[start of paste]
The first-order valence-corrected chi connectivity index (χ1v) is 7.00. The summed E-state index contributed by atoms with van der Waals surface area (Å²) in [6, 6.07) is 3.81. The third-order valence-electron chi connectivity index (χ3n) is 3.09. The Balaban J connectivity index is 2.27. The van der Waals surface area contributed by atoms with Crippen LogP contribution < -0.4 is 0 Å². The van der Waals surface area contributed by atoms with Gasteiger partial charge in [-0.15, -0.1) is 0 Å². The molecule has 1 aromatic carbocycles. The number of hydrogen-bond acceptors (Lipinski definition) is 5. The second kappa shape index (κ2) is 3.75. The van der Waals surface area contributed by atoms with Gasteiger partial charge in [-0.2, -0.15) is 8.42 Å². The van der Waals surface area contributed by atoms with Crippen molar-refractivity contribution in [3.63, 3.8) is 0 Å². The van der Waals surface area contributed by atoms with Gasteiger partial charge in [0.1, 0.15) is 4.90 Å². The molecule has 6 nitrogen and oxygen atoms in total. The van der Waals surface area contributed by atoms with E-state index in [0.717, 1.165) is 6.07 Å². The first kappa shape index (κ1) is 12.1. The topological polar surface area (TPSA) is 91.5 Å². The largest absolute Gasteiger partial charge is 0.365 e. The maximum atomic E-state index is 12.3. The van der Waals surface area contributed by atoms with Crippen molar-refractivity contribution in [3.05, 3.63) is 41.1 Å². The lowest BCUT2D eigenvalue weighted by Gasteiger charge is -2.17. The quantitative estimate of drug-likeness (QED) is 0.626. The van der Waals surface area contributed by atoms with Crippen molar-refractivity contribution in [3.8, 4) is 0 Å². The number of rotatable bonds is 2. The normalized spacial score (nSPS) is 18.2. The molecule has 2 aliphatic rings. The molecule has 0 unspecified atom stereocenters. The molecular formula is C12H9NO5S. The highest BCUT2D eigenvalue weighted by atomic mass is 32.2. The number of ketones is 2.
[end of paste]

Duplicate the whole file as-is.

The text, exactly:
The first-order valence-corrected chi connectivity index (χ1v) is 7.00. The summed E-state index contributed by atoms with van der Waals surface area (Å²) in [6, 6.07) is 3.81. The third-order valence-electron chi connectivity index (χ3n) is 3.09. The Balaban J connectivity index is 2.27. The van der Waals surface area contributed by atoms with Crippen LogP contribution < -0.4 is 0 Å². The van der Waals surface area contributed by atoms with Gasteiger partial charge in [-0.15, -0.1) is 0 Å². The molecule has 1 aromatic carbocycles. The number of hydrogen-bond acceptors (Lipinski definition) is 5. The second kappa shape index (κ2) is 3.75. The van der Waals surface area contributed by atoms with Gasteiger partial charge in [-0.2, -0.15) is 8.42 Å². The van der Waals surface area contributed by atoms with Crippen molar-refractivity contribution in [3.63, 3.8) is 0 Å². The van der Waals surface area contributed by atoms with Gasteiger partial charge in [0.1, 0.15) is 4.90 Å². The molecule has 6 nitrogen and oxygen atoms in total. The van der Waals surface area contributed by atoms with E-state index in [0.717, 1.165) is 6.07 Å². The first kappa shape index (κ1) is 12.1. The topological polar surface area (TPSA) is 91.5 Å². The largest absolute Gasteiger partial charge is 0.365 e. The maximum atomic E-state index is 12.3. The van der Waals surface area contributed by atoms with Crippen molar-refractivity contribution in [3.05, 3.63) is 41.1 Å². The lowest BCUT2D eigenvalue weighted by Gasteiger charge is -2.17. The quantitative estimate of drug-likeness (QED) is 0.626. The van der Waals surface area contributed by atoms with Crippen molar-refractivity contribution in [3.8, 4) is 0 Å². The number of rotatable bonds is 2. The normalized spacial score (nSPS) is 18.2. The molecule has 2 aliphatic rings. The molecule has 0 unspecified atom stereocenters. The molecular formula is C12H9NO5S. The highest BCUT2D eigenvalue weighted by atomic mass is 32.2. The number of ketones is 2.